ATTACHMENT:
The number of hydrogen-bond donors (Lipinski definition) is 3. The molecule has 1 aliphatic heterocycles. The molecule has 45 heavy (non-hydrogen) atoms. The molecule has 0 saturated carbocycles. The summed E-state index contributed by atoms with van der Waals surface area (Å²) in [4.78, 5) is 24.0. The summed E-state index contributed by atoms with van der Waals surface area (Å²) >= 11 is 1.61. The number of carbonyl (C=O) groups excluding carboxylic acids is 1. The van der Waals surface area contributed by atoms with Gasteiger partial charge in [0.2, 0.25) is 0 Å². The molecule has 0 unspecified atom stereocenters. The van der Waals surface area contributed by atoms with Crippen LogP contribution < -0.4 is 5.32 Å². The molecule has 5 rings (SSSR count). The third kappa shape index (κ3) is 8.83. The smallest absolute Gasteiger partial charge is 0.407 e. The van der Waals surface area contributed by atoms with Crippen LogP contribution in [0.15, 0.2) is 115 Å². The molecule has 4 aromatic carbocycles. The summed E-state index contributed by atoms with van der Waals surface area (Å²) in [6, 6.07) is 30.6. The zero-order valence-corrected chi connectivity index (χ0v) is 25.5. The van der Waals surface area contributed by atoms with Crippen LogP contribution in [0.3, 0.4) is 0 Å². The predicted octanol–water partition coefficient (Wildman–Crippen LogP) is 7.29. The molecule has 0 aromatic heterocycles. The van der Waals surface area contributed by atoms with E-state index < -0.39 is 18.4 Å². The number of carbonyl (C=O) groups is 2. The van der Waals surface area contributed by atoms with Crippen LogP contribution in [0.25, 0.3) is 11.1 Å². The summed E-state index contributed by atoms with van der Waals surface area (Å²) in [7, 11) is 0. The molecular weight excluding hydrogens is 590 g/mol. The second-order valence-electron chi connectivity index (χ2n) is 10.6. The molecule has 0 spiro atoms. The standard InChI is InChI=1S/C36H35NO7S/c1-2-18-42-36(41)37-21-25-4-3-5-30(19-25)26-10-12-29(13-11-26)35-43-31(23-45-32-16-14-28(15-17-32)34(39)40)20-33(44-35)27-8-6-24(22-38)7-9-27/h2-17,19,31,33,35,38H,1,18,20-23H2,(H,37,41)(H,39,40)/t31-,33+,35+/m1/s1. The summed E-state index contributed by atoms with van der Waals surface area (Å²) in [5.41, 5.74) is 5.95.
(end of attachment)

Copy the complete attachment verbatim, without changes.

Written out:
The number of hydrogen-bond donors (Lipinski definition) is 3. The molecule has 1 aliphatic heterocycles. The molecule has 45 heavy (non-hydrogen) atoms. The molecule has 0 saturated carbocycles. The summed E-state index contributed by atoms with van der Waals surface area (Å²) in [4.78, 5) is 24.0. The summed E-state index contributed by atoms with van der Waals surface area (Å²) >= 11 is 1.61. The number of carbonyl (C=O) groups excluding carboxylic acids is 1. The van der Waals surface area contributed by atoms with Gasteiger partial charge in [0.2, 0.25) is 0 Å². The molecule has 0 unspecified atom stereocenters. The van der Waals surface area contributed by atoms with Crippen LogP contribution < -0.4 is 5.32 Å². The molecule has 5 rings (SSSR count). The third kappa shape index (κ3) is 8.83. The smallest absolute Gasteiger partial charge is 0.407 e. The van der Waals surface area contributed by atoms with Crippen LogP contribution in [0.15, 0.2) is 115 Å². The molecule has 4 aromatic carbocycles. The summed E-state index contributed by atoms with van der Waals surface area (Å²) in [6, 6.07) is 30.6. The zero-order valence-corrected chi connectivity index (χ0v) is 25.5. The van der Waals surface area contributed by atoms with Crippen LogP contribution in [0.3, 0.4) is 0 Å². The predicted octanol–water partition coefficient (Wildman–Crippen LogP) is 7.29. The molecule has 0 aromatic heterocycles. The van der Waals surface area contributed by atoms with E-state index < -0.39 is 18.4 Å². The number of carbonyl (C=O) groups is 2. The van der Waals surface area contributed by atoms with Crippen LogP contribution in [0.25, 0.3) is 11.1 Å². The summed E-state index contributed by atoms with van der Waals surface area (Å²) in [7, 11) is 0. The molecular weight excluding hydrogens is 590 g/mol. The second-order valence-electron chi connectivity index (χ2n) is 10.6. The molecule has 0 spiro atoms. The standard InChI is InChI=1S/C36H35NO7S/c1-2-18-42-36(41)37-21-25-4-3-5-30(19-25)26-10-12-29(13-11-26)35-43-31(23-45-32-16-14-28(15-17-32)34(39)40)20-33(44-35)27-8-6-24(22-38)7-9-27/h2-17,19,31,33,35,38H,1,18,20-23H2,(H,37,41)(H,39,40)/t31-,33+,35+/m1/s1. The summed E-state index contributed by atoms with van der Waals surface area (Å²) in [5.41, 5.74) is 5.95.